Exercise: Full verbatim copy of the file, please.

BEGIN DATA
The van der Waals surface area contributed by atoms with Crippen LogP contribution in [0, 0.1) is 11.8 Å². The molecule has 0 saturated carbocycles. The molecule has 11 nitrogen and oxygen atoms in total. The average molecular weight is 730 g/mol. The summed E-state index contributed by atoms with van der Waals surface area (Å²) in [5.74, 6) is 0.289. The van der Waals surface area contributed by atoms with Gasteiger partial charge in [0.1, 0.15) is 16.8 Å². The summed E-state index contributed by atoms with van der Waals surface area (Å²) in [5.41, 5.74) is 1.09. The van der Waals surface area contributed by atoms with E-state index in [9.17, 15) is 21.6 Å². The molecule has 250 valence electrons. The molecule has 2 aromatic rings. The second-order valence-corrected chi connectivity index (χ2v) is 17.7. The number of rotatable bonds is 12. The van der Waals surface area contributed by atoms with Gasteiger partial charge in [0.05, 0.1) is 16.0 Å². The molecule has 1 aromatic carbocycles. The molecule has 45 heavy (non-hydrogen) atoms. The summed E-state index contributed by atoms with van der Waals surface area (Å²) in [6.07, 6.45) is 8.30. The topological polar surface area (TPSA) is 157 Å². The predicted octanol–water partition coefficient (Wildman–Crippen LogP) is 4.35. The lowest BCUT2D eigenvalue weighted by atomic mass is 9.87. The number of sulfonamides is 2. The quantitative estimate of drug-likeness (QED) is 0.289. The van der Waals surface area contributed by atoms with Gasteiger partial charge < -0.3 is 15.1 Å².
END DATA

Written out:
The van der Waals surface area contributed by atoms with Crippen LogP contribution in [0, 0.1) is 11.8 Å². The molecule has 0 saturated carbocycles. The molecule has 11 nitrogen and oxygen atoms in total. The average molecular weight is 730 g/mol. The summed E-state index contributed by atoms with van der Waals surface area (Å²) in [5.74, 6) is 0.289. The van der Waals surface area contributed by atoms with Gasteiger partial charge in [0.1, 0.15) is 16.8 Å². The summed E-state index contributed by atoms with van der Waals surface area (Å²) in [5.41, 5.74) is 1.09. The van der Waals surface area contributed by atoms with E-state index in [9.17, 15) is 21.6 Å². The molecule has 250 valence electrons. The molecule has 2 aromatic rings. The second-order valence-corrected chi connectivity index (χ2v) is 17.7. The number of rotatable bonds is 12. The van der Waals surface area contributed by atoms with Gasteiger partial charge in [0.05, 0.1) is 16.0 Å². The molecule has 1 aromatic carbocycles. The molecule has 45 heavy (non-hydrogen) atoms. The summed E-state index contributed by atoms with van der Waals surface area (Å²) in [6.07, 6.45) is 8.30. The topological polar surface area (TPSA) is 157 Å². The predicted octanol–water partition coefficient (Wildman–Crippen LogP) is 4.35. The lowest BCUT2D eigenvalue weighted by atomic mass is 9.87. The number of sulfonamides is 2. The quantitative estimate of drug-likeness (QED) is 0.289. The van der Waals surface area contributed by atoms with Gasteiger partial charge < -0.3 is 15.1 Å².